LOS ANGELES-When CB Richard Ellis recruited top retail brokers in Southern California and Dallas recently, the new names were the latest in a long list that the Los Angeles-based company has added to its roster in the past year, as it has pursued a strategy designed to increase its dominance in the world of retail services and to refine the CBRE retail services model. CBRE has made this retail push without fanfare, but in the words of Anthony Buono, executive managing director of retail services for the Americas, the company’s goal is nothing less than “to be the gold standard for retail globally.”

CBRE is already the largest retail third-party provider in the country, but Buono tells GlobeSt.com that the company’s market share is still small because of the fractured nature of the retail services marketplace. Gradually, however, the retail services sector is consolidating in the same way that the office and industrial sectors did in an earlier era. CBRE’s strategy is designed both to take advantage of that consolidation and to help affect it.

As Buono explains to GlobeSt.com, CBRE’s strategy is focusing on three goals: becoming the gold standard for retail services by hiring the best talent, representing the best retail brands and creating a highly diversified platform. He says that the diversified platform is being designed so that the firm can do many things or one thing for a client, whether it is manage a property, lease a property, sell a property, represent tenants, build stores, develop real estate strategies, help a client recapitalize an asset or help a developer every step of the way from finding land for a project to developing a retail property and filling it with tenants.

As Buono explains to GlobeSt.com, retailers are expanding nationally and internationally as never before, with some companies planning hundreds of stories in scores of cities at one time. Expansion on this scale requires retail services firms that can operate in many markets at one time, unlike the traditional retail boutique firms that might specialize in space in a single city.

“Retail is one of the lines of business that has the greatest potential of all of our businesses in the Americas,” Buono observes. CBRE is already representing some of the world’s top brands in the form of Wal-Mart, Starbucks, Target, Bank of America, Tiffany’s, FedEx, Kinkos, Cingular and others.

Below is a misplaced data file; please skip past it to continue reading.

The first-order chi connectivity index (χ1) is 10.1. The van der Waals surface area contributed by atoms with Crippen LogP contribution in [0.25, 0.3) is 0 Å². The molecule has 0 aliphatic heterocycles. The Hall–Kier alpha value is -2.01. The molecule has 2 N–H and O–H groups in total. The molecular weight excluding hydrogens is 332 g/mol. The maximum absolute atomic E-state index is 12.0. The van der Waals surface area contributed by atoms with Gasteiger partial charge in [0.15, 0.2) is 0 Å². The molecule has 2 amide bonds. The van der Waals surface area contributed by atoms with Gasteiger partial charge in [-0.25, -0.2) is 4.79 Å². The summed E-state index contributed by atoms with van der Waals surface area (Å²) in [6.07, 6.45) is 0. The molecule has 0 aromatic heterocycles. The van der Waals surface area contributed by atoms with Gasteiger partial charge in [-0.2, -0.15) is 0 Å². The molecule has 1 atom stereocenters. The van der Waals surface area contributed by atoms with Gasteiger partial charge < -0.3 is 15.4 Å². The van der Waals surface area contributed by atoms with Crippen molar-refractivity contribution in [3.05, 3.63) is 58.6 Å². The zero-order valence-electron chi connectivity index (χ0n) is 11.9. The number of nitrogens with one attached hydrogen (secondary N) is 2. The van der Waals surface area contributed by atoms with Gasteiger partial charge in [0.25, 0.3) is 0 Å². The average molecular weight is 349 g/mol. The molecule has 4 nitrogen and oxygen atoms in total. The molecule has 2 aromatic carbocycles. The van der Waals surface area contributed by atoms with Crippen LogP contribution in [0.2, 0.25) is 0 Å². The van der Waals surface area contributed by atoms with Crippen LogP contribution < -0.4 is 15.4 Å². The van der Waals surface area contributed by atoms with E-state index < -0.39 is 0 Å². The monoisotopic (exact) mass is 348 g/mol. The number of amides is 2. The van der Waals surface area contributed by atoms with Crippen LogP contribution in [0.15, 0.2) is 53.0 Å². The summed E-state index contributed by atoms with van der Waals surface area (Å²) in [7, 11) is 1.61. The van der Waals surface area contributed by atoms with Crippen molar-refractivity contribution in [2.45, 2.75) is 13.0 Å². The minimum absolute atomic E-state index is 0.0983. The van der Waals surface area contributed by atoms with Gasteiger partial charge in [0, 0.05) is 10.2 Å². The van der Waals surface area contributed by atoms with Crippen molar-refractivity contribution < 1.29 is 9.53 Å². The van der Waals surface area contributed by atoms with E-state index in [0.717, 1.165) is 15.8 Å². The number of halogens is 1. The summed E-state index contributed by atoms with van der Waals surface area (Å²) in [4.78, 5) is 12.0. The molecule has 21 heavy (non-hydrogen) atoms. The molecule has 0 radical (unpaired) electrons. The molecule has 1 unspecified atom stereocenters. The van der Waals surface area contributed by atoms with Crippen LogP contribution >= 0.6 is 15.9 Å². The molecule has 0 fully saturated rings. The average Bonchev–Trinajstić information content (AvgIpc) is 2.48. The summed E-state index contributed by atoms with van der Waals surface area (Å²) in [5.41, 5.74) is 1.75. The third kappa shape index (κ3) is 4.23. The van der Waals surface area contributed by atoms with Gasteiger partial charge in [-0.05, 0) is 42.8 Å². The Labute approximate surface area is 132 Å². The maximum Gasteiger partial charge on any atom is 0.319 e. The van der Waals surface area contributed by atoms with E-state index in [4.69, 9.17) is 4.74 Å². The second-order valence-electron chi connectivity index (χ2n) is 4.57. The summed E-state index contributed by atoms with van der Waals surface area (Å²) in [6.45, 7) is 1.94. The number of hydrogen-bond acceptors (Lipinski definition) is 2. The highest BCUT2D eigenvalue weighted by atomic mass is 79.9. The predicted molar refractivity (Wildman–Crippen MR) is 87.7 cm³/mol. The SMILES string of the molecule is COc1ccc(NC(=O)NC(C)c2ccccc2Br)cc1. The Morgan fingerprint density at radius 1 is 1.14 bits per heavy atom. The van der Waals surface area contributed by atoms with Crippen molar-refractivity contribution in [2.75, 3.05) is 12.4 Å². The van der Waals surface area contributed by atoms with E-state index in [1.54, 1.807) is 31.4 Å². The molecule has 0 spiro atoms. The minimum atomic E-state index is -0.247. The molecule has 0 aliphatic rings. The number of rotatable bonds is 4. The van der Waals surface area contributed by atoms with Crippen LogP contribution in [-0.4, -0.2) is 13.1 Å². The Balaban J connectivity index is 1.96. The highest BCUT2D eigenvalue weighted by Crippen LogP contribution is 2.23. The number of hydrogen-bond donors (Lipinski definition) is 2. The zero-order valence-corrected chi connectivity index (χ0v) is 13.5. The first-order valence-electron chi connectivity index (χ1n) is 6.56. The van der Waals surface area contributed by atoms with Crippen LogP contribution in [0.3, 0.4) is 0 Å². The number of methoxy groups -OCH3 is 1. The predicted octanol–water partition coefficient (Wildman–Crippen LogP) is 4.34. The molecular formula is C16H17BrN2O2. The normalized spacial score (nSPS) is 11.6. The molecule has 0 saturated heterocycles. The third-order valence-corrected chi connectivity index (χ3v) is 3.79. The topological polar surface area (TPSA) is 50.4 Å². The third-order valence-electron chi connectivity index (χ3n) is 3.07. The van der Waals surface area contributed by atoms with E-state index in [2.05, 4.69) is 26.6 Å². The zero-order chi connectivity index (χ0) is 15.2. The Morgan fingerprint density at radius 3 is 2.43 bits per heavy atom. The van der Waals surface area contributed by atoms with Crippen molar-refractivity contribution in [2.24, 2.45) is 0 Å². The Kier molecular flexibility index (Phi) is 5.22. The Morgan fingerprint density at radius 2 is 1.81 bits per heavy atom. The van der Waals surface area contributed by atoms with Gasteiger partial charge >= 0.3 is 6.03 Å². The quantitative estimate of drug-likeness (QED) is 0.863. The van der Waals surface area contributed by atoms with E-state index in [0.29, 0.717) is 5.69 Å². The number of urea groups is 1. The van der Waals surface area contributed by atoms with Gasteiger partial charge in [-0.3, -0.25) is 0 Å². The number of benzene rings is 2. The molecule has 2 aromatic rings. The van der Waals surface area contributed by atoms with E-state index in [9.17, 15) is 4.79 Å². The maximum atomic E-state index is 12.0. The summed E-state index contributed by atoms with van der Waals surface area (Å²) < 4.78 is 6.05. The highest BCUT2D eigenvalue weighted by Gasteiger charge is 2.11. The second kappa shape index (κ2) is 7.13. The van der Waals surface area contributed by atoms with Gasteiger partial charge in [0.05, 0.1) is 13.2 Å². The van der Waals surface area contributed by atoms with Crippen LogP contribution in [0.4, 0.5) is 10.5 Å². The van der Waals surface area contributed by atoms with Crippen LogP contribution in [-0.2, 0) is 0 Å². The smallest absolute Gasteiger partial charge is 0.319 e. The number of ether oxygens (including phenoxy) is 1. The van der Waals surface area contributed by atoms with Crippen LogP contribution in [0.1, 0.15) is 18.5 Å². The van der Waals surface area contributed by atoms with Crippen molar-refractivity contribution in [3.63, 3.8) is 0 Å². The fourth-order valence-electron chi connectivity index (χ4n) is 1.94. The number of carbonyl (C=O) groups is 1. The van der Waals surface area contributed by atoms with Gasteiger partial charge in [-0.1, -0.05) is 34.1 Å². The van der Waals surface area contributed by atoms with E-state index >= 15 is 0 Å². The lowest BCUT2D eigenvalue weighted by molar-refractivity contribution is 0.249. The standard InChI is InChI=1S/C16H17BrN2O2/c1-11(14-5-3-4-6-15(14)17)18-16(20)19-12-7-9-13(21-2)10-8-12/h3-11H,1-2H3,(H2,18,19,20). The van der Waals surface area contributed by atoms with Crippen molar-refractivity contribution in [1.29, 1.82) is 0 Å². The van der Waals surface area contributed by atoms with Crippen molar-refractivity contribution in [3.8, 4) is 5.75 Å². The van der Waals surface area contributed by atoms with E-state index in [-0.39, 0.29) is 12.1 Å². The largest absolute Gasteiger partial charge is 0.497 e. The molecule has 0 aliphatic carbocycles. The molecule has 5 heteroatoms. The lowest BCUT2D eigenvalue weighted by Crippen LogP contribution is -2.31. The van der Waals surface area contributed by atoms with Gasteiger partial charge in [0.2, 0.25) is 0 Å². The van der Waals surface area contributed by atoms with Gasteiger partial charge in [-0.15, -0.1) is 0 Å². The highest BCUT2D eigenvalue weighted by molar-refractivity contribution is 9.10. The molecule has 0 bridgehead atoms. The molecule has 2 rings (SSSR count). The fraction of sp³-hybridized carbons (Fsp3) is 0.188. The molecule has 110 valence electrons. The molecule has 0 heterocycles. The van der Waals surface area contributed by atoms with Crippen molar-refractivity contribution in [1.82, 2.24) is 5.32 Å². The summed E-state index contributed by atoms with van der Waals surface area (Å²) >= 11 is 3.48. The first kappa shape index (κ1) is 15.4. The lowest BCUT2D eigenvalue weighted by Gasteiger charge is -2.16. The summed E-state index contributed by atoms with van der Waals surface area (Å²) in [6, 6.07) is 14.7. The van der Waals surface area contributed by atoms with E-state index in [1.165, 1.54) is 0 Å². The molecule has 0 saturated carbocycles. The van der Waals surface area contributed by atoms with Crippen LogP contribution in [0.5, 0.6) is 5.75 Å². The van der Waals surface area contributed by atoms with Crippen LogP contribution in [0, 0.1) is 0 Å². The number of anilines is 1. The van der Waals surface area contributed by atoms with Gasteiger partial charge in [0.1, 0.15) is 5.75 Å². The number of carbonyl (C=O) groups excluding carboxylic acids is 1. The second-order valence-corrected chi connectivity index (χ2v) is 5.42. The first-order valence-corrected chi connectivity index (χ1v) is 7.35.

One reason that CBRE’s retail business is growing is that “retailers and landlords are more and more seeking a more sophisticated, organized methodology to deploy their real estate strategies,” Buono says. He points out that Bank of America, for example, has essentially picked two companies to execute its highly sophisticated retail strategy in North America: CBRE and Jones Lang LaSalle. Another example of consolidation: CBRE is handling all of Tiffany’s work in Asia out of its New York office.

One of the biggest leaps that CBRE has made in expanding its retail capabilities came with its acquisition of Trammell Crow in 2006. “We added 40 retail people, all at one time, and that really helped us,” Buono says. “Our retail platform is better since we acquired the Trammell Crow Co.”

Besides the 40 new Trammell Crow retail specialists, CBRE has added 35 brokers from other firms, about 60% of them on the tenant rep side and 40% on the landlord side. Buono says that the expansion is not designed to hire any specific number of brokers but is instead aimed at identifying CBRE’s retail strengths and weaknesses and then hiring accordingly to improve the platform.

For example, CBRE has been recruiting very actively in New York City and the entire tri-state region of New York, Connecticut and New Jersey to expand and strengthen its retail practice there.

Among the latest CBRE hires are top Grubb & Ellis brokers Timothy McMahon, Michael Friedman and Will Evans. McMahon joins CBRE in Orange County, while Friedman and Evans have come on board in Dallas.

“One thing that surprises me is the number and experience level of people who have expressed an interest in joining our platform,” Buono explains. “That tells me that a lot of people see a lot of value in the capacity to harness and leverage all of the resources we have.”

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